First, self-esteem is prefixed with the word “self.” For those of us grateful for the gospel of Jesus, any use of “self” (except for the denial of it) is anti-gospel (Luke 9:23-24). Kids who are growing in grace and being sent with gospel don’t need an esteem defined by or rooted in their belief in themselves. If anything, this would be counter-productive to following Jesus and living on mission to make disciples with Him, for a belief in self compels us on a quest to feel lovable, while a belief in the God of the gospel compels us on mission to love as we have been loved. 

Next, self-esteem doesn’t move someone to rely on God’s goodness. Rather, it moves someone to think of themselves as good enough. The problem with this is that we are relying on a worth-standard that changes with how we feel about ourselves and with how well or poorly we behave. This is also anti-gospel. We are not to trust Jesus then try to be good. We are to trust Jesus because He is good (even good to me even though I am not good to Him). Gratefulness for His goodness moves me toward demonstrating His goodness in my everyday relationships.

Finally, self-esteem offers false hope. “Believe in yourself and you can do anything” is a lie. Yes, there are some folks who have through internal fortitude accomplished some amazing things. However, at some point, this principle that undergirds the dangerous notion that self-esteem is right and good – this principle of believe in yourself and you can do anything – this principle breaks down. Failure to “do anything” you set your mind to happens, and self-esteem is shot. 

Praise God that His declaration of love and value over us has nothing to do with us. It has all to do with His Son. Self-esteem is a deceptive tool of the evil one. Jesus-esteem is a gospel-based ideal. 

How are you cultivating for Jesus-esteem in your kids? Do you yourself have Jesus-esteem? Do you consider building up self-esteem to be dangerous? 


SENT kids and Supreme Court rules

I’m not sure that I could offer wiser, more insightful, more challenging thoughts than Dr. Russell Moore’s response yesterday to the Supreme Court’s ruling that the Defense of Marriage Act is unconstitutional. So, if you only have time to read one blog post about it, skip this one and CLICK HERE to read his.

There are three suggestions I felt worth posting on this particular blog site focused on equipping parents to grow kids with grace and send kids with gospel. I am NOT trying to offer a response to the Supreme Court ruling. These are NOT my political thoughts. My three suggestions are more from a dad’s heart.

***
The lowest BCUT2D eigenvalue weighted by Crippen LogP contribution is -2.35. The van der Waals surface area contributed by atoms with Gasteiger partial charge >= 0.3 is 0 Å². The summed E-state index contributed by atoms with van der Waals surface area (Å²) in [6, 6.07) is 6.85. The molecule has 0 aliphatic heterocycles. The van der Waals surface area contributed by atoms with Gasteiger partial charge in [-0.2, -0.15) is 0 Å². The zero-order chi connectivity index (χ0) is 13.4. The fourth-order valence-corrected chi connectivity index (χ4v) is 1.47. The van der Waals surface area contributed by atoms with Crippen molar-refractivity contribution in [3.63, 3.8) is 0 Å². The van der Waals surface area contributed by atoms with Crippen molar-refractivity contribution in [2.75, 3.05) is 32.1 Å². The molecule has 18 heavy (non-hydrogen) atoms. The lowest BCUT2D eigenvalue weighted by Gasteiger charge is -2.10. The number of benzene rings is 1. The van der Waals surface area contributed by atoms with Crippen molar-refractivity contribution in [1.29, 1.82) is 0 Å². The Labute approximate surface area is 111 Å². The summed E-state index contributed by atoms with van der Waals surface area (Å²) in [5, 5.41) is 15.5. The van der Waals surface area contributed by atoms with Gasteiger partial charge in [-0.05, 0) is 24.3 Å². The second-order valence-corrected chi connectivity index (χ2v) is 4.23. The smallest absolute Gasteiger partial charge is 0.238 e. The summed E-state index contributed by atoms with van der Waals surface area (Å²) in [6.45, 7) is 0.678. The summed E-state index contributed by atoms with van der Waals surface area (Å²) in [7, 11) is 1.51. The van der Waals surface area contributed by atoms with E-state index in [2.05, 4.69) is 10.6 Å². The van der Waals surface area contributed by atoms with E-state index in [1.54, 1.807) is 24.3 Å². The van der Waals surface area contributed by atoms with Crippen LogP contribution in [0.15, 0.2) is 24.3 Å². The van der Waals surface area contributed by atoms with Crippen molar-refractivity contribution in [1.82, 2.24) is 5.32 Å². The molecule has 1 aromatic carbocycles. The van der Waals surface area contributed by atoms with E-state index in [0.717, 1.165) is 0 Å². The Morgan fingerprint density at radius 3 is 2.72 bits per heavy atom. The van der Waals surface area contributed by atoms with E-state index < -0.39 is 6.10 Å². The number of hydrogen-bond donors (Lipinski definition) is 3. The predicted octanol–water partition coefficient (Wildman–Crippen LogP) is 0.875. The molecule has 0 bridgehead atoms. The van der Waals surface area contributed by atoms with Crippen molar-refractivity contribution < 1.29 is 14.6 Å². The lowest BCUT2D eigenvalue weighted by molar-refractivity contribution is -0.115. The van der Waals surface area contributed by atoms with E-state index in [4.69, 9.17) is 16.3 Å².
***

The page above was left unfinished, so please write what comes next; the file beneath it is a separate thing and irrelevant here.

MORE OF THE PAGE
# 1 _ as parents, may we not just declare something “wrong,” but rather may we ask Jesus to help us learn why something might not be what God intended.

When we parent for moralism, when we hope our kids will just turn out “good,” we tend to declare “right and wrong” rather than teach what makes something right or wrong. Declaring “right and wrong” without processing the why behind it tends to result in judgmental thinking, self-absorbed moralism, and guilt-driven behavioral choices. Jesus spoke against each of these. Why? Because judgmental thinking inhibits loving relationships, self-absorbed moralism prohibits loving concern, and guilt-driven behavioral choices exhibit the stifling fear and consuming shame we actually feel inside.

Doesn’t sound much like the “love one another” and “secure in God’s love” stuff Jesus taught.

When we parent our kids attempting to learn together why something might be “wrong,” or better said why something might not be what God intended, then we tend to value relating with God and with our neighbors rather than valuing our own performance and self-fulfillment. This tends to result in kids who learn to relate with God, who live confessing selfishness to God and to those close to them, and who love not expecting neighbors to live perfectly, selfless. In these kinds of relationships, grace and gospel define relationships.

Here is the point. The church is quick to declare same-sex marriage and homosexuality as wrong. But do we know why? The answer is not just “because the Bible tells me so.” I mean to cause us to beg God for wisdom on His thinking behind why He did not intend it, as well as to cause us to think about the heart and soul issues that are evidenced in this symptomatic behavior.